Chancery Finds Plaintiffs Lost Direct and Derivative Standing After Sale of Shares
Urdan v. WR Capital Partners, LLC, C.A. No. 2018-0343-JTL (Del. Ch. Aug. 19, 2019).
It is well-settled Delaware law that the right to bring a derivative claim in the corporation’s name or a direct claim in the individual stockholder’s name is a property right associated with the ownership of shares and that those rights normally pass from a selling stockholder to the buyer. Relatedly, Delaware law imposes two conditions for derivative standing: first, a contemporaneous ownership requirement, meaning the plaintiff must have been a stockholder at the time of the complained of wrong; and, second, a continuous ownership requirement, meaning the plaintiff must continue to be a stockholder to pursue its claims. The rules are slightly different in the direct standing context. In contrast to the continuous ownership requirement for derivative claims, a selling stockholder may retain the right to bring a direct claim by contract. This decision explains and applies these concepts, finding certain stockholders lost both forms of standing when reaching a settlement, despite an apparent attempt to avoid that result in the relevant contracts.
Plaintiffs were shareholders of Energy Efficient Equity, Inc., a Delaware corporation operating in the property-assessed, clean-energy financing industry. Plaintiffs alleged in their complaint that after loaning the Company some necessary funds and securing their representation on the board of directors, Defendants, a private equity fund based in New Jersey, cut off the Company’s other financing options and diluted the Plaintiffs through various interested transactions. The Plaintiffs brought claims against the Defendants in the Delaware Court of Chancery for breaches of their fiduciary duties.
A few months after filing the complaint, Plaintiffs sold all of their shares back to the Company. As part of that transaction, the Plaintiffs entered into Repurchase Agreements and a Settlement Agreement and Release with the Defendants and the Company. The Settlement Agreement contained a release carveout clause generally covering any claims the Plaintiffs may have had against the Defendants. In response to Defendants’ motion to dismiss for lack of standing based on the repurchase, Plaintiffs argued that they had done enough to preserve their claims through the Settlement Agreement’s carveout provision. The Court of Chancery disagreed.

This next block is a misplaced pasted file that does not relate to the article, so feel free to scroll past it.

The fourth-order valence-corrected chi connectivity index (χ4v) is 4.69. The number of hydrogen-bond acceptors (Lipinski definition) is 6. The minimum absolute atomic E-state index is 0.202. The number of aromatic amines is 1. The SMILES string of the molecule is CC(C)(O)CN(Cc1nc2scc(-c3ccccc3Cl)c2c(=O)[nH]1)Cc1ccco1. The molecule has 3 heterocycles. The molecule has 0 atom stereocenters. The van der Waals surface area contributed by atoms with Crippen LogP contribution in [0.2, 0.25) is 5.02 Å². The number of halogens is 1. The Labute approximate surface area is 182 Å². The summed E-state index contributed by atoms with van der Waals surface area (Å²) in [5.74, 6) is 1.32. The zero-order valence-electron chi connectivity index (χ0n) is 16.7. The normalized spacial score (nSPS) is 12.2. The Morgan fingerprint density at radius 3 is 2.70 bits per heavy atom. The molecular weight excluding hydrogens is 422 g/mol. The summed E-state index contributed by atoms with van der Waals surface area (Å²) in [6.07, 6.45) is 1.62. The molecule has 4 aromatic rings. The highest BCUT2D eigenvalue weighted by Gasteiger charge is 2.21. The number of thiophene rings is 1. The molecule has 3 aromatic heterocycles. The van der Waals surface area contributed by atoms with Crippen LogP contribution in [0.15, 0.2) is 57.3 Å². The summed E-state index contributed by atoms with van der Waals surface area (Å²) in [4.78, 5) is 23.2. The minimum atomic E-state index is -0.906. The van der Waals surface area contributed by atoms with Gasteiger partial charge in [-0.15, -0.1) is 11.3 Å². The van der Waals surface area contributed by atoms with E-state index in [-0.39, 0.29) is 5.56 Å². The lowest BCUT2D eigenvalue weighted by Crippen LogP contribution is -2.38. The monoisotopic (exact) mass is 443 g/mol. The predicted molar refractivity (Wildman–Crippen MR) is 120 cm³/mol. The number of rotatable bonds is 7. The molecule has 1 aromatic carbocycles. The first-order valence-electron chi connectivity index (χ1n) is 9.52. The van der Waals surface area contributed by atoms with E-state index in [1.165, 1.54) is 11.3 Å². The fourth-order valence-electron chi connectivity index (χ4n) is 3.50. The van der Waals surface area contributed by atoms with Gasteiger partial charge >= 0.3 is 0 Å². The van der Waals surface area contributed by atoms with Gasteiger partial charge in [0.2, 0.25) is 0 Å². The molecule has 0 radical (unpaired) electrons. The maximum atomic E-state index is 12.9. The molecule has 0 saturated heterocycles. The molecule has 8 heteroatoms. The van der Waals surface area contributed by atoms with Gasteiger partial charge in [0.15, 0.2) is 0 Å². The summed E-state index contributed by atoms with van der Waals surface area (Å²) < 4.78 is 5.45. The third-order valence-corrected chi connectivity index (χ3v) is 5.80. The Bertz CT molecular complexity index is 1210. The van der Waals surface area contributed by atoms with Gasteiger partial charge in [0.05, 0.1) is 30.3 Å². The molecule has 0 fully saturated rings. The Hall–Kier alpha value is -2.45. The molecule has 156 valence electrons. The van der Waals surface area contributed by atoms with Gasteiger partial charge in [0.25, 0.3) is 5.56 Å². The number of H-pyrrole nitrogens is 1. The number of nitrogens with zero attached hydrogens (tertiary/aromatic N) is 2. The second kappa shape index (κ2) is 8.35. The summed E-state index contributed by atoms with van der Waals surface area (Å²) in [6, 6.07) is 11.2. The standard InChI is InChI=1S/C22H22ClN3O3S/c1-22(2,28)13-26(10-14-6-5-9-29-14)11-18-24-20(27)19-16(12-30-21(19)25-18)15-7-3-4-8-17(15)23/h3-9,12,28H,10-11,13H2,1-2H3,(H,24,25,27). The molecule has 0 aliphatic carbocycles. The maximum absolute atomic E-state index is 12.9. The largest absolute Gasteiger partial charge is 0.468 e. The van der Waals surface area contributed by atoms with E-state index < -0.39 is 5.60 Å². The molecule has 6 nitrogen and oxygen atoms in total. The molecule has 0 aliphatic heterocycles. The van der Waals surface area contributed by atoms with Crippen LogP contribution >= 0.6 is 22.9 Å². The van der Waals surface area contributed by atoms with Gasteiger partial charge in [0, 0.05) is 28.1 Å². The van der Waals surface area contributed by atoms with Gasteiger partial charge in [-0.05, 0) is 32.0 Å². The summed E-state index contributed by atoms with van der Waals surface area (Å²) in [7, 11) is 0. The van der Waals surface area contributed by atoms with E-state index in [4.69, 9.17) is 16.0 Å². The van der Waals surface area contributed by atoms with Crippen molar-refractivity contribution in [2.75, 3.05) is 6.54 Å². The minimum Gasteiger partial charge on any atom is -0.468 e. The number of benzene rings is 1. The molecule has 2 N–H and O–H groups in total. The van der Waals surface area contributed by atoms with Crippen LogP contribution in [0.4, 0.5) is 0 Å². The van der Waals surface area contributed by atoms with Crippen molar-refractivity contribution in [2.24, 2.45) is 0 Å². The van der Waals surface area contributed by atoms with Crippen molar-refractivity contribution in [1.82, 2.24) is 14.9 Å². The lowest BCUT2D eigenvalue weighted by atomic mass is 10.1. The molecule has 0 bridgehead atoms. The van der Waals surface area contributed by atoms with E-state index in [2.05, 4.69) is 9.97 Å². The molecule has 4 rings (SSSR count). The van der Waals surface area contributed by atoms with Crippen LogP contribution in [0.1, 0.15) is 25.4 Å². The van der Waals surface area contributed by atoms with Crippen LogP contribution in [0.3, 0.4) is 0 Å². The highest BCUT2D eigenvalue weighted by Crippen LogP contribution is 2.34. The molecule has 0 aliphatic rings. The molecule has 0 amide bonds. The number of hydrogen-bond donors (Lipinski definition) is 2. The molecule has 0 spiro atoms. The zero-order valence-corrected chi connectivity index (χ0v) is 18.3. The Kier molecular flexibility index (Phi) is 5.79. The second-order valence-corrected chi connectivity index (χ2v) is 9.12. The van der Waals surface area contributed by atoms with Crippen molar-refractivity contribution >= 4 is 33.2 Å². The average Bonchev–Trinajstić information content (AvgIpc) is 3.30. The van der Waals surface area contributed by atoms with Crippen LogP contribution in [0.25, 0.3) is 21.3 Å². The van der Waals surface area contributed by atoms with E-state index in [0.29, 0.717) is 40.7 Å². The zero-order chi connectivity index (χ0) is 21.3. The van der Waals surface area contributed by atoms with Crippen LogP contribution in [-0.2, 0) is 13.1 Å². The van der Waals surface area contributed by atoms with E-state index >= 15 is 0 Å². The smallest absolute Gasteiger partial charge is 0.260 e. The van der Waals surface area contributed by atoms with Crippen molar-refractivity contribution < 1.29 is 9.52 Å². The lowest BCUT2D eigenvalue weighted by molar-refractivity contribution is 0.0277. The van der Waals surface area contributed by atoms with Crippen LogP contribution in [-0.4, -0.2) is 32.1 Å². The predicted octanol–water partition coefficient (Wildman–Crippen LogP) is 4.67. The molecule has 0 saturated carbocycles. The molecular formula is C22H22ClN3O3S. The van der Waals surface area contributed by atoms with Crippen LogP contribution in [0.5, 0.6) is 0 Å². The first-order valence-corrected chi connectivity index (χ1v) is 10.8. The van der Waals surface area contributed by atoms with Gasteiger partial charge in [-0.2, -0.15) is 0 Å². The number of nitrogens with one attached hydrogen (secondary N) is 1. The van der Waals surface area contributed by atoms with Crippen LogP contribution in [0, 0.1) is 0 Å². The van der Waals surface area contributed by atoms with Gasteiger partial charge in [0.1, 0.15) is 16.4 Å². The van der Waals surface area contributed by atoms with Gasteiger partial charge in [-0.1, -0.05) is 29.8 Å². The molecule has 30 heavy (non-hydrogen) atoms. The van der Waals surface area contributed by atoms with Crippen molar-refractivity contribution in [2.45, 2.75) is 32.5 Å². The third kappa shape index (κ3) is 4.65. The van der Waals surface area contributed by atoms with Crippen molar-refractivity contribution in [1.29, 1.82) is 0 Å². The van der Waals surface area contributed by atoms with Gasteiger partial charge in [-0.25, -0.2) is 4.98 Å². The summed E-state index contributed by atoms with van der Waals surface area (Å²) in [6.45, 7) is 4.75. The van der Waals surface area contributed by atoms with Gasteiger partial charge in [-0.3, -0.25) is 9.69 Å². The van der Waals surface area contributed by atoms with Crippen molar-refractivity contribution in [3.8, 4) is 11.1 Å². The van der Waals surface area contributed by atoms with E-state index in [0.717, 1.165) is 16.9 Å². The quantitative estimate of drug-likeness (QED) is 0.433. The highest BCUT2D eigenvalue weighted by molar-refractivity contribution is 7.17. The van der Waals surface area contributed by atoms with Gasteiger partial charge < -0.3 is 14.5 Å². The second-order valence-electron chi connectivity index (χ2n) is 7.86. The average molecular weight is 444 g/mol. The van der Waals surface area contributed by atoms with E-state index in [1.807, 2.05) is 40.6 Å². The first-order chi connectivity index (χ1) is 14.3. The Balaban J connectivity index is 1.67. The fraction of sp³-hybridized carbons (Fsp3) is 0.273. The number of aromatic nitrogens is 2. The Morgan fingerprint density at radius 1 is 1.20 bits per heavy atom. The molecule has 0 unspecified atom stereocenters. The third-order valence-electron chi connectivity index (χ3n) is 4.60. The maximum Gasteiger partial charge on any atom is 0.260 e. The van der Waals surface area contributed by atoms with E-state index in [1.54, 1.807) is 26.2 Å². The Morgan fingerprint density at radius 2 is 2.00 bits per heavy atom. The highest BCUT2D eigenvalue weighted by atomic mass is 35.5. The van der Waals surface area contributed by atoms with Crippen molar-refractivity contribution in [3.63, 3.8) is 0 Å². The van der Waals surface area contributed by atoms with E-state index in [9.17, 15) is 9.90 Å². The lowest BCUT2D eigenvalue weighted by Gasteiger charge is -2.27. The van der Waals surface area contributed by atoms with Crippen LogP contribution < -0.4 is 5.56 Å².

The Court reasoned that at the moment the Plaintiffs signed the Repurchase Agreements, they transferred all rights associated with the shares, with no carveouts. The Repurchase Agreements clearly and unambiguously transferred all rights associated with the shares and did not exclude from the transfer any subset of rights associated with the shares. Additionally, the Repurchase Agreements, which were effective first, did not incorporate the Settlement Agreement by reference and it was only the Settlement Agreement that contained a release carveout. The Repurchase Agreements also contained an integration clause that provided that in the event of an inconsistency, the Repurchase Agreements would control. Since Plaintiffs had no further interest in the claims and thus lacked standing to proceed under the circumstances, the dispute was non-justiciable and any decision on the merits would be an impermissible advisory opinion.Share